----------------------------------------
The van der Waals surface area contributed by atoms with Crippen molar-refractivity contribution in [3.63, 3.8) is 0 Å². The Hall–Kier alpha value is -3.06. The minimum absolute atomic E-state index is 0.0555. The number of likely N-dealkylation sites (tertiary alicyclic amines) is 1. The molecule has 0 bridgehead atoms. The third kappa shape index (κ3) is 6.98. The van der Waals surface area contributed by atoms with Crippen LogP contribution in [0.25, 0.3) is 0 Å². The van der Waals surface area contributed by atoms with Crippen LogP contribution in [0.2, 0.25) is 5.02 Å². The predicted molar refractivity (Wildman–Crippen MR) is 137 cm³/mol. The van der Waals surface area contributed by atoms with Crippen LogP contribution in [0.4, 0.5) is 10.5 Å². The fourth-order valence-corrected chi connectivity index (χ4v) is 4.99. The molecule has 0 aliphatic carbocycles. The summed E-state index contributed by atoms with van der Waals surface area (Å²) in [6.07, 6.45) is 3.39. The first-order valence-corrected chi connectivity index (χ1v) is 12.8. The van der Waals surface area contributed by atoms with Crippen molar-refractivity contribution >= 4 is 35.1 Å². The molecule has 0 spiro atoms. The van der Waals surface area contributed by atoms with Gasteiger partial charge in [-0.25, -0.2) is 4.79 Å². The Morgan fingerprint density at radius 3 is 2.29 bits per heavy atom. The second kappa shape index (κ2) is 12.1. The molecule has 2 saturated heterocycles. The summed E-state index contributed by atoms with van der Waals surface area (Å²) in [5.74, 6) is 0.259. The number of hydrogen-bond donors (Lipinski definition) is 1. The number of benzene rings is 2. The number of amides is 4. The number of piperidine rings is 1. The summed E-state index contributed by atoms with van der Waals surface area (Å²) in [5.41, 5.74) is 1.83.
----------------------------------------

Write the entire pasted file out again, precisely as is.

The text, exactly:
The van der Waals surface area contributed by atoms with Crippen molar-refractivity contribution in [3.63, 3.8) is 0 Å². The Hall–Kier alpha value is -3.06. The minimum absolute atomic E-state index is 0.0555. The number of likely N-dealkylation sites (tertiary alicyclic amines) is 1. The molecule has 0 bridgehead atoms. The third kappa shape index (κ3) is 6.98. The van der Waals surface area contributed by atoms with Crippen LogP contribution in [0.25, 0.3) is 0 Å². The van der Waals surface area contributed by atoms with Crippen LogP contribution in [0.2, 0.25) is 5.02 Å². The predicted molar refractivity (Wildman–Crippen MR) is 137 cm³/mol. The van der Waals surface area contributed by atoms with Crippen LogP contribution in [0.4, 0.5) is 10.5 Å². The fourth-order valence-corrected chi connectivity index (χ4v) is 4.99. The molecule has 0 aliphatic carbocycles. The summed E-state index contributed by atoms with van der Waals surface area (Å²) in [6.07, 6.45) is 3.39. The first-order valence-corrected chi connectivity index (χ1v) is 12.8. The van der Waals surface area contributed by atoms with Crippen molar-refractivity contribution >= 4 is 35.1 Å². The molecule has 0 spiro atoms. The van der Waals surface area contributed by atoms with Gasteiger partial charge in [-0.25, -0.2) is 4.79 Å². The Morgan fingerprint density at radius 3 is 2.29 bits per heavy atom. The second kappa shape index (κ2) is 12.1. The molecule has 2 saturated heterocycles. The summed E-state index contributed by atoms with van der Waals surface area (Å²) in [5.74, 6) is 0.259. The number of hydrogen-bond donors (Lipinski definition) is 1. The number of benzene rings is 2. The number of amides is 4. The number of piperidine rings is 1. The summed E-state index contributed by atoms with van der Waals surface area (Å²) in [5.41, 5.74) is 1.83.